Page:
Why is it upside down???

Discussion in 'Engines' started by Dr.VanNostrin, Mar 10, 2008.

  1. Dr.VanNostrin

    Dr.VanNostrin Member

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    Hey Fellers!

    Here's one for ya! WHY are most German fighter engines inverted? Now keep in mind this question is coming from a real "engine" guy. I've worked on everything from lawn mowers to formula one engines... I can't figure it out. I see MANY disadvantages and not many advantages. So! What do ya think???

    Dr.Vnos

    To the winner....Your choice of six cold beers!

    I'm the judge and jury!! HA!
     
  2. barkhorn45

    barkhorn45 New Member

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    one advantage is that it would leave more room for the cowl-mounted machine guns that the german fighters carried
     
  3. GaryMcL

    GaryMcL Member

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    Another advantage would be putting the thrust line (crankshaft/prop) of a non-radial engine where the designer wants it without having the cylinders and normal top end sitting in the pilots line of sight.
     
  4. SoD Stitch

    SoD Stitch Banned

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    My best guess is this created an engine with a lower center of gravity, putting most of the weight at the "bottom" of the engine instead of the top. It also made servicing the engine somewhat easier, as most of the "complicated" stuff (fuel lines, spark plugs, ignition wires, valve covers, etc.) was at the bottom of the engine, not the top, where it would be easier to get to.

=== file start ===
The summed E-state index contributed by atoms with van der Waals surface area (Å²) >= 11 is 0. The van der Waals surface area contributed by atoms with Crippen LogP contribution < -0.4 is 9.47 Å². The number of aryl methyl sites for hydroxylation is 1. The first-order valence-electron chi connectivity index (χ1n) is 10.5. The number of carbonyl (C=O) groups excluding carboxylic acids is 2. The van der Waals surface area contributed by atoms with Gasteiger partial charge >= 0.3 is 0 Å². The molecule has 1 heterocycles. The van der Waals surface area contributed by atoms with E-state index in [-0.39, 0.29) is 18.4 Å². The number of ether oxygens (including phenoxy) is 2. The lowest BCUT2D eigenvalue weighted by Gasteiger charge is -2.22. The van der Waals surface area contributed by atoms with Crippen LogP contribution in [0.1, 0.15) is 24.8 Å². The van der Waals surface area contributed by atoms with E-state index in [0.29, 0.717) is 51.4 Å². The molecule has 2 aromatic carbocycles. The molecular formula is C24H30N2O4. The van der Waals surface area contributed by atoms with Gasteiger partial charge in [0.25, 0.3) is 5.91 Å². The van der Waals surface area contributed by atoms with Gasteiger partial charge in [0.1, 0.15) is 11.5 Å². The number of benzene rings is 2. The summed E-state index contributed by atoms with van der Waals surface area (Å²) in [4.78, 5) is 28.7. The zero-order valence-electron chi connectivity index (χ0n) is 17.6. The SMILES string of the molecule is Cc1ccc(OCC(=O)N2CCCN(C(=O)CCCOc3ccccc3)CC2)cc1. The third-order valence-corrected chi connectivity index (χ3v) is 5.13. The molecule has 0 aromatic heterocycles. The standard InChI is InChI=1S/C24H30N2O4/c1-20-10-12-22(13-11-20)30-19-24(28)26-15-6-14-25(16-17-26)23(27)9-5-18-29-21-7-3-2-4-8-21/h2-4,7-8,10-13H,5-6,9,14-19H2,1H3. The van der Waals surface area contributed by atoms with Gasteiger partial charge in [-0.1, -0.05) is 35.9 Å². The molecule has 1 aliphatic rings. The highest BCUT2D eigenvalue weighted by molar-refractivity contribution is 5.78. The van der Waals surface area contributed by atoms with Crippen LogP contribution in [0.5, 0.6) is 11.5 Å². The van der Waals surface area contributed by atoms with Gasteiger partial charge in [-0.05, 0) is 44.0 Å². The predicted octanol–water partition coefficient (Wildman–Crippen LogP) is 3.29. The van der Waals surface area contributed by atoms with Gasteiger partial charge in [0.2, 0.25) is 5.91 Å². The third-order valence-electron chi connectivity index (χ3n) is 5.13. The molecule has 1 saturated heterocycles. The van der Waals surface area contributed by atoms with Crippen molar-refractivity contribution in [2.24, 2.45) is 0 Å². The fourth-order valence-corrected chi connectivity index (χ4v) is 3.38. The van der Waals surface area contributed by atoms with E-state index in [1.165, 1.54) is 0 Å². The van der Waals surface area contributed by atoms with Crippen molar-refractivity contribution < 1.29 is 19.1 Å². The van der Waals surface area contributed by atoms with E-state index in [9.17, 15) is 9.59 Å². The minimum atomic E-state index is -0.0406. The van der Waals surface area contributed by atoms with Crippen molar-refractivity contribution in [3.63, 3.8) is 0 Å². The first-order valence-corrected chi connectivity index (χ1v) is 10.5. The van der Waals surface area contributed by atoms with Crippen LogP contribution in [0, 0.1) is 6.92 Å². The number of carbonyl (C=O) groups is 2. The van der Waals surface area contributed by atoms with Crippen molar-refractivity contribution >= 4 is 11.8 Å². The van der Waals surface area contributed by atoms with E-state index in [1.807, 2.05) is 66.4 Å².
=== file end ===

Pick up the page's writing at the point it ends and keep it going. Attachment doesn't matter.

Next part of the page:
The bad news is this required a "dry sump" lubricatiing system, which is more complicated than a "wet sump" lubricating system.
     
  5. Dr.VanNostrin

    Dr.VanNostrin Member

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    Very Very Good!!!

    You guys are using your heads! The beers may need to be split!

    Screw it! Lets all have a few!

    Dr.v

    Apart from that. I KNOW our German frriends had a very solid reason for putting those zylinders down. I like the servicing idea as well as the gun arrangment. That makes some cents.....It would be nice to hear from some of our experts!' ....Wurger??????? Call your friends.

    Take care my friends!!!!!!!

    dR.V
     
  6. Matt308

    Matt308 Glock Perfection
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    I agree with the low C-of-G argument. There are some visibility considerations too. Look at the Spanish Bf-109s post war. :puke:
     
  7. Aaron Brooks Wolters

    Aaron Brooks Wolters Well-Known Member